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    Experimental Investigation of Steel Plate Shear Walls under Shear-Compression Interaction

    This paper describes the derivation of the equation for evaluating the strength of bridge steel plate  reinforced concrete structure (SC) and the experimental results of SC panels subjected to in-plane shear.

    Two experimental research programs were carried out. One was the experimental study in which the influence of the axial force and the partitioning web were investigated, another was that in which the influence of the opening was investigated.

    In the former program, nine specimens were loaded in cyclic in-plane shear. The test parameters were the thickness of the surface high building steel plate, the effects of the partitioning web and the axial force. The experimental results were compared with the calculated results, and good agreement between the calculated results and the experimental results was shown.

    In the later programs, six specimens having an opening were loaded in cyclic in-plane shear, and were compared with the results of the specimen without opening. FEM analysis was used to supplement experimental data. Finally, we proposed the equation to calculate the reduction ratio from the opening for design.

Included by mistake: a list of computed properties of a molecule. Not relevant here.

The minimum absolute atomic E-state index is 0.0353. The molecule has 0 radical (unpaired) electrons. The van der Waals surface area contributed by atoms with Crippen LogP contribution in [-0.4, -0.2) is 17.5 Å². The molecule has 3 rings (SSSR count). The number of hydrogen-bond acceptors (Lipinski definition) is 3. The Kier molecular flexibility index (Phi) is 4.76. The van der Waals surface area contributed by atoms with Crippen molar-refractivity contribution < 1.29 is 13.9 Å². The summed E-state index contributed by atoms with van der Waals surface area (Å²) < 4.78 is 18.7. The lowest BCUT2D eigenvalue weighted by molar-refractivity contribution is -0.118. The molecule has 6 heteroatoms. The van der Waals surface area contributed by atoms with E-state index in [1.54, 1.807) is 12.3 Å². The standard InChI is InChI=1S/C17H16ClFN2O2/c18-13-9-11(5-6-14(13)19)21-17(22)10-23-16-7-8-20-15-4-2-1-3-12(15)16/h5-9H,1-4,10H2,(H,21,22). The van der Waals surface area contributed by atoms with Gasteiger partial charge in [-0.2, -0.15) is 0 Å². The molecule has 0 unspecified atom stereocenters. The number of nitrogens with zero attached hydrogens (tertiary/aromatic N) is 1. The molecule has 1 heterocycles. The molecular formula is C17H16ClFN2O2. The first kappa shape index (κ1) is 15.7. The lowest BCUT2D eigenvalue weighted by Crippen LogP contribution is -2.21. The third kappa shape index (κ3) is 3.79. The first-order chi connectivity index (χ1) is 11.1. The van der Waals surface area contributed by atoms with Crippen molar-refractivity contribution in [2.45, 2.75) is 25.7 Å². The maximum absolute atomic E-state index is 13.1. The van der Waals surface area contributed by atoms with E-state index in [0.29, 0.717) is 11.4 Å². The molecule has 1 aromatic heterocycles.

Four scaled one-storey single-bay steel plate shear wall  specimens with unstiffened panels were tested to determine their behaviour under cyclic loadings. The shear walls had moment-resisting beam-to-column connections. Four different vertical loads, i.e., 300 kN, 600 kN, 900 kN, and 1200 kN, representing the gravity load of the upper storeys were applied at the top of the boundary columns through a force distribution beam. A horizontal cyclic load was then applied at the top of the specimens. The specimen behaviour, envelope curves, axial stress distribution of the infill steel plate, and shear capacity were analyzed. The axial stress distribution and envelope curves were compared with the values predicted using an analytical model available in the literature.